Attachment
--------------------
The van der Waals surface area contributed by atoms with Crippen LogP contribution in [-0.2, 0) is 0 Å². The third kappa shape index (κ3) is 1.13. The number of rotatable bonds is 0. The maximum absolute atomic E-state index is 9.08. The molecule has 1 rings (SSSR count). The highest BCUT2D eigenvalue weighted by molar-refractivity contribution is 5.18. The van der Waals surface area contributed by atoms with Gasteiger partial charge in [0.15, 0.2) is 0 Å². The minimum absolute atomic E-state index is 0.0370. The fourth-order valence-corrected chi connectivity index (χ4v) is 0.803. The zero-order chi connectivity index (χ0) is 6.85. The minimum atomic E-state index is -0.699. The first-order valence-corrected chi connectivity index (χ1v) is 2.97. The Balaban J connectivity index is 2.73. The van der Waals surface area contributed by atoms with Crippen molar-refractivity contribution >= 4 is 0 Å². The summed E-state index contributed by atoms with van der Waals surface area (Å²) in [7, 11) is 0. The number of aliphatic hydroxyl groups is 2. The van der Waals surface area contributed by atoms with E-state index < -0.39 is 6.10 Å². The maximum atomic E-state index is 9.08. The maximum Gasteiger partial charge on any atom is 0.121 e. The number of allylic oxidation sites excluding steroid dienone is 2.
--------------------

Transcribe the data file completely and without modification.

The van der Waals surface area contributed by atoms with Crippen LogP contribution in [-0.2, 0) is 0 Å². The third kappa shape index (κ3) is 1.13. The number of rotatable bonds is 0. The maximum absolute atomic E-state index is 9.08. The molecule has 1 rings (SSSR count). The highest BCUT2D eigenvalue weighted by molar-refractivity contribution is 5.18. The van der Waals surface area contributed by atoms with Gasteiger partial charge in [0.15, 0.2) is 0 Å². The minimum absolute atomic E-state index is 0.0370. The fourth-order valence-corrected chi connectivity index (χ4v) is 0.803. The zero-order chi connectivity index (χ0) is 6.85. The minimum atomic E-state index is -0.699. The first-order valence-corrected chi connectivity index (χ1v) is 2.97. The Balaban J connectivity index is 2.73. The van der Waals surface area contributed by atoms with Crippen molar-refractivity contribution >= 4 is 0 Å². The summed E-state index contributed by atoms with van der Waals surface area (Å²) in [7, 11) is 0. The number of aliphatic hydroxyl groups is 2. The van der Waals surface area contributed by atoms with E-state index < -0.39 is 6.10 Å². The maximum atomic E-state index is 9.08. The maximum Gasteiger partial charge on any atom is 0.121 e. The number of allylic oxidation sites excluding steroid dienone is 2.